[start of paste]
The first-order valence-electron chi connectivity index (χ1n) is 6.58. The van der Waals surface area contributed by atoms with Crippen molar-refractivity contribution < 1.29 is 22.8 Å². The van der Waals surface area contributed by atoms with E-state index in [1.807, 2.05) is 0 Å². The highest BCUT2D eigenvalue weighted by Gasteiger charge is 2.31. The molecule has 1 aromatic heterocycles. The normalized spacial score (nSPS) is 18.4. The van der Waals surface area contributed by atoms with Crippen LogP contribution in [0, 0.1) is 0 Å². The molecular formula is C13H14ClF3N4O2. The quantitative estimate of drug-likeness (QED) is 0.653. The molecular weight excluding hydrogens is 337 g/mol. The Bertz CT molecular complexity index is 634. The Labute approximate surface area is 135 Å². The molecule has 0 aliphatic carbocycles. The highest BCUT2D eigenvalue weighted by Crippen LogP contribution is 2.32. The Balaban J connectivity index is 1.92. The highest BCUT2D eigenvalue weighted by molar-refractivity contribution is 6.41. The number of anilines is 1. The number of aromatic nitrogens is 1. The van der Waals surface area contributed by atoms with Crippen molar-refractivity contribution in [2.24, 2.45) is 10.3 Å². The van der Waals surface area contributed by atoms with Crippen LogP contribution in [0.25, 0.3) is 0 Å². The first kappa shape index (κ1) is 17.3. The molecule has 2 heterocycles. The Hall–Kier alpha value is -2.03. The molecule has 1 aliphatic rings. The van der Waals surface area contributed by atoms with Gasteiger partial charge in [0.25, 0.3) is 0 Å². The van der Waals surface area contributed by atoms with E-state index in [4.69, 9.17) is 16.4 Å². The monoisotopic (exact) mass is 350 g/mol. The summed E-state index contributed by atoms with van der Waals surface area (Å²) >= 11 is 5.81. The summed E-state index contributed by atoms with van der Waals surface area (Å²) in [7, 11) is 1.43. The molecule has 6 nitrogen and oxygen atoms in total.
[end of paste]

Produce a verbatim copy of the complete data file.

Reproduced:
The first-order valence-electron chi connectivity index (χ1n) is 6.58. The van der Waals surface area contributed by atoms with Crippen molar-refractivity contribution < 1.29 is 22.8 Å². The van der Waals surface area contributed by atoms with E-state index in [1.807, 2.05) is 0 Å². The highest BCUT2D eigenvalue weighted by Gasteiger charge is 2.31. The molecule has 1 aromatic heterocycles. The normalized spacial score (nSPS) is 18.4. The van der Waals surface area contributed by atoms with Crippen LogP contribution in [0, 0.1) is 0 Å². The molecular formula is C13H14ClF3N4O2. The quantitative estimate of drug-likeness (QED) is 0.653. The molecular weight excluding hydrogens is 337 g/mol. The Bertz CT molecular complexity index is 634. The Labute approximate surface area is 135 Å². The molecule has 0 aliphatic carbocycles. The highest BCUT2D eigenvalue weighted by Crippen LogP contribution is 2.32. The Balaban J connectivity index is 1.92. The highest BCUT2D eigenvalue weighted by molar-refractivity contribution is 6.41. The number of anilines is 1. The number of aromatic nitrogens is 1. The van der Waals surface area contributed by atoms with Crippen molar-refractivity contribution in [2.24, 2.45) is 10.3 Å². The van der Waals surface area contributed by atoms with Crippen LogP contribution in [0.25, 0.3) is 0 Å². The first kappa shape index (κ1) is 17.3. The molecule has 2 heterocycles. The Hall–Kier alpha value is -2.03. The molecule has 1 aliphatic rings. The van der Waals surface area contributed by atoms with Gasteiger partial charge in [0.25, 0.3) is 0 Å². The van der Waals surface area contributed by atoms with E-state index in [4.69, 9.17) is 16.4 Å². The monoisotopic (exact) mass is 350 g/mol. The summed E-state index contributed by atoms with van der Waals surface area (Å²) >= 11 is 5.81. The summed E-state index contributed by atoms with van der Waals surface area (Å²) in [7, 11) is 1.43. The molecule has 6 nitrogen and oxygen atoms in total.